There is also a sense of leisure and fun that accompanies summer. Although we didn’t take a true vacation this summer (I hate to go away during the only time I truly like living here – I’ll take my vacation in February thank you very much), summer just feels more relaxed and carefree. The days are longer, the air is warmer and there is a feel of excitement in the air. From neighborhood parties to family barbecues the days and nights are filled with fun. Exiting vacation-mode is always a little bit sad.
Then there is all the nonsense that accompanies back to school.
Starting with the paperwork. Luckily our school has [finally] set up digital registration so a process that used to take upwards of two hours to fill out all the forms (in triplicate) took only about 20 minutes this year – woohoo!!
But then there are the health forms and inhaler authorizations and allergy notifications – I mean for goodness sake, my children just left the building in June, less than 3 months ago, with asthma inhalers and an epi-pen (and the accompanying paperwork authorizing their use). Why do I need to secure a new form every year?
Do you really think that the food allergies Kevin has been dealing with for 13 years have miraculously disappeared? Or that Kelly and Kyle’s asthma is suddenly cured? And that the kids use their inhalers just for fun? We should be so lucky.
Getting those forms filled out every summer is an enormous hassle. Our annual doctor appointments never coincide with back to school – because none of my children was born in the summer. I often need to make multiple phone calls to different doctors’ offices, and at least two trips to each office to drop off and pick up the forms. Not to mention the out-of-pocket expenses of purchasing a new round of inhalers that the school requires but the insurance company won’t cover because we’ve already gotten too many. The medication issues alone are enough to make me want to homeschool.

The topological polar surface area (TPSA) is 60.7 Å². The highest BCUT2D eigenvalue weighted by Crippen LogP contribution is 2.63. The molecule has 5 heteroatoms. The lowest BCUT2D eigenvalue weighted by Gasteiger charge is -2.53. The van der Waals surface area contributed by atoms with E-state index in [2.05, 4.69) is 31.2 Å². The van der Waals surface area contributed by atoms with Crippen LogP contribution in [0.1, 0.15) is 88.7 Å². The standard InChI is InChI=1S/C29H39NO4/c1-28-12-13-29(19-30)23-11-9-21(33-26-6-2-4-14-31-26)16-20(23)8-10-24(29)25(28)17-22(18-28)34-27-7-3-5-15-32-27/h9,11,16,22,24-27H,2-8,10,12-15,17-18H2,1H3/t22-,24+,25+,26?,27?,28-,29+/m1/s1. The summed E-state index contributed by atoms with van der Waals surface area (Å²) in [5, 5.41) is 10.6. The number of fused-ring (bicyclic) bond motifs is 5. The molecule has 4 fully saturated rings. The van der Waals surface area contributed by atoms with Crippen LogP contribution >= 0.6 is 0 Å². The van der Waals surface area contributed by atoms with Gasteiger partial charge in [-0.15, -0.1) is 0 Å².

Then there’s all the forms and papers and busywork that they bring home every day. EVERY SINGLE DAY! I can’t imagine how many trees have died to support the insatiable paper appetites of schools all across America. I’ve been doing this school thing for 13 years as a mom and I still can’t come up with an effective way to organize all the papers. If you got some tips I’d love to hear them.
Then there’s the stupidity of so many of the assignments. I’m ors’ – but there’s no other way to say it. I am an educator – I know what’s important and what is not. And by this point, so do my kids. What’s not important is writing page numbers from 1-200 on all of your notebook. Yup – that’s an actual assignment that my 7thgrader completed this week. While this assignment might not be the norm (I sure hope it’s not), there is definitely way too much of this kind of meaningless activity throughout the year.